Patients' treatment must be based on clinical judgmentBMJ 1994; 308 doi: https://doi.org/10.1136/bmj.308.6930.723 (Published 12 March 1994) Cite this as: BMJ 1994;308:723
- L Beecham
The BMA has endorsed the following guidance on patients' access to medical care:
“Doctors owe a duty of care to all their patients whatever their lifestyle. Each patient must be assessed individually and share in decisions about treatment options. Treatment offered must be based on clinical judgment and sound scientific evidence of likely benefit. It is unethical to refuse an available treatment to any patient who might benefit from it.
“In a supportive manner, doctors should assist patients to maximise their chances of improved health. Appropriate measures and counselling should be offered to patients willing to consider these as a step to a healthier life. Patients must not be left with the impression that their inability or unwillingness to follow an advised course of action will deprive them of medical attention.”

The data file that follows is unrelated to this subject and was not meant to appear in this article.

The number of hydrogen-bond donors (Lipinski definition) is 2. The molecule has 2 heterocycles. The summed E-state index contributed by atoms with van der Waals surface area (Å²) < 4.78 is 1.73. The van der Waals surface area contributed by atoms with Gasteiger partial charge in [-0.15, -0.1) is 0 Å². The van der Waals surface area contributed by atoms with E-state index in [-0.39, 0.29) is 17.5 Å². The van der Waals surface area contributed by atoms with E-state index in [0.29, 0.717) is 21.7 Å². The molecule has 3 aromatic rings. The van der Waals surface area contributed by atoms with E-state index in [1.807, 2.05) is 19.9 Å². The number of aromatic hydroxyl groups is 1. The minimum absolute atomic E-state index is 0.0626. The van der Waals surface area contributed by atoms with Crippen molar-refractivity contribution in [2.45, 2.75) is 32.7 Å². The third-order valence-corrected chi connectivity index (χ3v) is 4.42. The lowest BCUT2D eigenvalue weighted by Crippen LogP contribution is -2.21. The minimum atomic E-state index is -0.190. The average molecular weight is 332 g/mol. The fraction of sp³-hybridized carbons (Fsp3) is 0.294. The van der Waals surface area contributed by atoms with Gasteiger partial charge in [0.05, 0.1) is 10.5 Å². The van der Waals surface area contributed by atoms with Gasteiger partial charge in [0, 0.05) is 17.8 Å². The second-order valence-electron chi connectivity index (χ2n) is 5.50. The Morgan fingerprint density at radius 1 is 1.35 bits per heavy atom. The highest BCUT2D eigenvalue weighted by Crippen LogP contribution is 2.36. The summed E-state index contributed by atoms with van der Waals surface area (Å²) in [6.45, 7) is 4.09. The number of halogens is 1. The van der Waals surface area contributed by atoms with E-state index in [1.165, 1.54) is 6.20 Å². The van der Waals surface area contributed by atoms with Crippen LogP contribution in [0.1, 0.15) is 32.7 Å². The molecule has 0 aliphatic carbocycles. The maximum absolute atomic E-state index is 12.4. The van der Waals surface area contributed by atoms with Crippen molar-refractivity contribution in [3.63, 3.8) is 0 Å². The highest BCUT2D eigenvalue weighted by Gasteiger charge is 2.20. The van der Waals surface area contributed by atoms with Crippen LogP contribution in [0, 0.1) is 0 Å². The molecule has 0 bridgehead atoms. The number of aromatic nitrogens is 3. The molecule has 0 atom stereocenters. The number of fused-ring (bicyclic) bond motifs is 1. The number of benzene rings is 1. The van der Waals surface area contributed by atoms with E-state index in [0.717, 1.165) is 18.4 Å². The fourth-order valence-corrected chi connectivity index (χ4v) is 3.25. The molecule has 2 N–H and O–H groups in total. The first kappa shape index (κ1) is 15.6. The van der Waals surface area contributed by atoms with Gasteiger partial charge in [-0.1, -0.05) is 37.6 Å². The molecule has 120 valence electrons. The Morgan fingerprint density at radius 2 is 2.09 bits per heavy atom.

The association's medical ethics committee had been asked to produce guidance after some well publicised reports of patients being denied treatment. In most cases the doctors had advised that the patients would not have benefited from treatment at the time because - for example - they were overweight or they smoked. Advice to change their habits was part of the treatment process and not an ethical or rationing judgement.
The council had opposed previous drafts of the guidance because they implied that if a person's lifestyle materially affected the outcome of treatment for a specific condition it might be ethical to withhold that treatment until the lifestyle was changed. Furthermore, the council did not want to imply that resources had a role to play.
Doctors want proper consultation with government
The BMA will challenge the secretary of state for health to ensure that health departments give the profession sufficient time to comment when asked for its views. She will be told that the government cannot expect doctors to cooperate if they are not consulted properly. …
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